"With me everything turns into mathematics."
"It is not enough to have a good mind. The main thing is to use it well."
"It is truth very certain that, when it is not in one's power to determine what is true, we ought to follow what is more probable." -- Rene Descartes
You can change the document all you want, but changes that digress from this centuries old struggle as well as the political historical constants evident in every previous system in every age, is a path to the very tyranny that it is designed to protect us from.
The founding documents were as much a statement about the historical character of man as it is protections against tyranny and protection of rights. In order to unite the colonies into a cohesive body capable of fighting together for a common cause, for the greater good, there were some frailties of man that would not be able to be addressed at that very crucial time, such as slavery, voting rights, etc. These issues had to be left out in order to form the union, as not everyone involved was a student of history, men's character or the Age of Reason... and they were left to future generations to educate the population and eradicate these evils to freedom and liberty.
Changing the constitution for any other reason is weakening it, not strengthening it.
If you accept that the constitution was and is a work in progress, part of a well defined process then one must look at the entire context of the document. The first founding document was the Declaration of Independence, which lays the groundwork and builds the framework around which all other documents are drafted.
The Virginia Declaration of Rights was also written in 1776, though prior to the Declaration of Independence. This work would be heavily influential in every debate to follow, and it's influence can be seen first in the DOI.
The political thought and desire for freedom did not spring into existence between 1776 and 1787... in an unbroken line it extends back to June 15th, 1215... nearly 800 years ago with the signing of the Magna Carta.
To make sense of the constitution, to know it's clarity, there is no shortcut... not only must the thoughts and opinions of those that penned and debated these issues be known, but the school(s) of thought they studied and drew upon. And that my friends, draws back into the whole of human history and the many forms of tyranny man's weaknesses inevitably lead him to.
The constitution is sacrosanct, changes made to it were only meant to close the holes necessitated by compromise to form the union at all. They are NOT open to future interpretation... it is the PAST that must be understood and jealously guarded against.
Personally, I believe that the Constitution was NOT intended to be anywhere near as much of a "living" document as it is now seen. However, I would suggest that it does need to be slightly maleable in that the individuals who wrote it were somewhat naive in believing that they didn't have to include the Duties and Responsibilities of the Citizenry as much as the Rights and Priviliges thereof. It is unfortunate, but we need to go back and put in those things the Founders left out in order to correct a large number of our social and societal issues.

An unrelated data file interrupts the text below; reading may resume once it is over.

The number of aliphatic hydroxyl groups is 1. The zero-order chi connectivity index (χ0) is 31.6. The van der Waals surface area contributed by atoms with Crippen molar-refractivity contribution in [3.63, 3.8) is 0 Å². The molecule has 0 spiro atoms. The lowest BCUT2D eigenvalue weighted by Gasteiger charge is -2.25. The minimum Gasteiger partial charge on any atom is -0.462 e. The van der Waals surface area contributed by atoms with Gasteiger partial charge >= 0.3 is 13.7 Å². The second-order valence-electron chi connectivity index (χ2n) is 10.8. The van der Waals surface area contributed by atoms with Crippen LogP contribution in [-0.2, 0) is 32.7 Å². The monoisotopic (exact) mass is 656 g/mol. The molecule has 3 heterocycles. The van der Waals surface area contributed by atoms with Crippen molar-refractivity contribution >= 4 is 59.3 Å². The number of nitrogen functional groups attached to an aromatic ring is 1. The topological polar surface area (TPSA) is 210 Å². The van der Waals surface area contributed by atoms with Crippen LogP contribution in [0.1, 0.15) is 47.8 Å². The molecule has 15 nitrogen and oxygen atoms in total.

Last edited by jamesrage; 08-20-11 at 07:58 AM.
"A nation can survive its fools, and even the ambitious. But it cannot survive treason from within. An enemy at the gates is less formidable, for he is known and carries his banner openly. But the traitor moves amongst those within the gate freely, his sly whispers rustling through all the alleys, heard in the very halls of government itself. For the traitor appears not a traitor; he speaks in accents familiar to his victims, and he wears their face and their arguments, he appeals to the baseness that lies deep in the hearts of all men. He rots the soul of a nation, he works secretly and unknown in the night to undermine the pillars of the city, he infects the body politic so that it can no longer resist. A murder is less to fear"
Cicero Marcus Tullius
The First Amendment would be a solid foundation, but you have to build out from what it says. It doesn't say "internet" or "cell phone" anywhere. If you don't change the interpretation to apply to new technologies and ideas, then it doesn't really apply anymore.
That said, I said yes. The ideas behind the founding of the Constitution put in place everything Americans profess to believe in. If you don't interpret the words themselves to apply to our current society, then it's just a philosophical document from 18th Century gentlemen farmers.
If it's not a living document then it sure as hell is confusing and muddled - for it to be set it stone it needs to be more precise and specific, not wishy washy and permissible to alter and add onto.
The Code of Hamurabi makes more sense sometimes. It's unfaltering, chisseled, specific and precise. No muddled meanings, multiple interpretations. "Do this, don't do that" . . .there - no questions asked.
Obviously the founders didn't hve much concern over this because they intentionally left things open to interpretation - that's supposed to be the beauty of it.
A screaming comes across the sky.
It has happened before, but there is nothing to compare it to now.Pynchon - Gravity's Rainbow